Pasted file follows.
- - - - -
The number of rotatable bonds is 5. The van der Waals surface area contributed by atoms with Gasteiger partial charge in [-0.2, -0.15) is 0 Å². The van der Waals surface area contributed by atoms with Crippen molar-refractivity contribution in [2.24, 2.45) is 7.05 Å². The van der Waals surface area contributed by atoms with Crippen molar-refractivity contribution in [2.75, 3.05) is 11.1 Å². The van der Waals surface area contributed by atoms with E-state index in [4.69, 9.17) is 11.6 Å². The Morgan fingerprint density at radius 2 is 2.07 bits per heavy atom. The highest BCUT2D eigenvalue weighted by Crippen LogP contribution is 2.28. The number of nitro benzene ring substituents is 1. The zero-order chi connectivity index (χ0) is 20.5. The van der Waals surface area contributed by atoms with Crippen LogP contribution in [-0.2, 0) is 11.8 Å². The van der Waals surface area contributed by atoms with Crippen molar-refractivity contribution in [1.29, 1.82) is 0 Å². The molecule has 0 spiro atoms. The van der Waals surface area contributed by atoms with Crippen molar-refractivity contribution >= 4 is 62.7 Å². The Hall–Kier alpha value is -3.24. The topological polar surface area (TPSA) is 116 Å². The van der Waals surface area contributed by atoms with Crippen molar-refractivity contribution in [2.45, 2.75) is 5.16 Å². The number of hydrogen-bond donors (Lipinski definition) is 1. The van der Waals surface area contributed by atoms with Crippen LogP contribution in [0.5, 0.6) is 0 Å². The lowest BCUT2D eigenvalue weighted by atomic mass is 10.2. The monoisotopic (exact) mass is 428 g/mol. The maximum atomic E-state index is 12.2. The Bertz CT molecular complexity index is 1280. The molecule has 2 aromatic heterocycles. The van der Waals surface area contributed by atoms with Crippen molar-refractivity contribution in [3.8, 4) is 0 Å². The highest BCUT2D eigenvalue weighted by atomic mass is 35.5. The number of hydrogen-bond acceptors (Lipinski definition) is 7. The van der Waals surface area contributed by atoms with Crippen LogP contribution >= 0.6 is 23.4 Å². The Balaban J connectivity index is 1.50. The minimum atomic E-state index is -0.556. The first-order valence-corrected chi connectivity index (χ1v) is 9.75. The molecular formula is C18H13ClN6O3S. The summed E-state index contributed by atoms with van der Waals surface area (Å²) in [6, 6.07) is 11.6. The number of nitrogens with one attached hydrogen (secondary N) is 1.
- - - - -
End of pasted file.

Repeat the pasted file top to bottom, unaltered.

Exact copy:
The number of rotatable bonds is 5. The van der Waals surface area contributed by atoms with Gasteiger partial charge in [-0.2, -0.15) is 0 Å². The van der Waals surface area contributed by atoms with Crippen molar-refractivity contribution in [2.24, 2.45) is 7.05 Å². The van der Waals surface area contributed by atoms with Crippen molar-refractivity contribution in [2.75, 3.05) is 11.1 Å². The van der Waals surface area contributed by atoms with E-state index in [4.69, 9.17) is 11.6 Å². The Morgan fingerprint density at radius 2 is 2.07 bits per heavy atom. The highest BCUT2D eigenvalue weighted by Crippen LogP contribution is 2.28. The number of nitro benzene ring substituents is 1. The zero-order chi connectivity index (χ0) is 20.5. The van der Waals surface area contributed by atoms with Crippen LogP contribution in [-0.2, 0) is 11.8 Å². The van der Waals surface area contributed by atoms with Crippen molar-refractivity contribution in [1.29, 1.82) is 0 Å². The molecule has 0 spiro atoms. The van der Waals surface area contributed by atoms with Crippen molar-refractivity contribution >= 4 is 62.7 Å². The Hall–Kier alpha value is -3.24. The topological polar surface area (TPSA) is 116 Å². The van der Waals surface area contributed by atoms with Crippen molar-refractivity contribution in [2.45, 2.75) is 5.16 Å². The number of hydrogen-bond donors (Lipinski definition) is 1. The van der Waals surface area contributed by atoms with Crippen LogP contribution in [0.5, 0.6) is 0 Å². The lowest BCUT2D eigenvalue weighted by atomic mass is 10.2. The monoisotopic (exact) mass is 428 g/mol. The maximum atomic E-state index is 12.2. The Bertz CT molecular complexity index is 1280. The molecule has 2 aromatic heterocycles. The van der Waals surface area contributed by atoms with Crippen molar-refractivity contribution in [3.8, 4) is 0 Å². The highest BCUT2D eigenvalue weighted by atomic mass is 35.5. The number of hydrogen-bond acceptors (Lipinski definition) is 7. The van der Waals surface area contributed by atoms with Crippen LogP contribution >= 0.6 is 23.4 Å². The Balaban J connectivity index is 1.50. The minimum atomic E-state index is -0.556. The first-order valence-corrected chi connectivity index (χ1v) is 9.75. The molecular formula is C18H13ClN6O3S. The summed E-state index contributed by atoms with van der Waals surface area (Å²) in [6, 6.07) is 11.6. The number of nitrogens with one attached hydrogen (secondary N) is 1.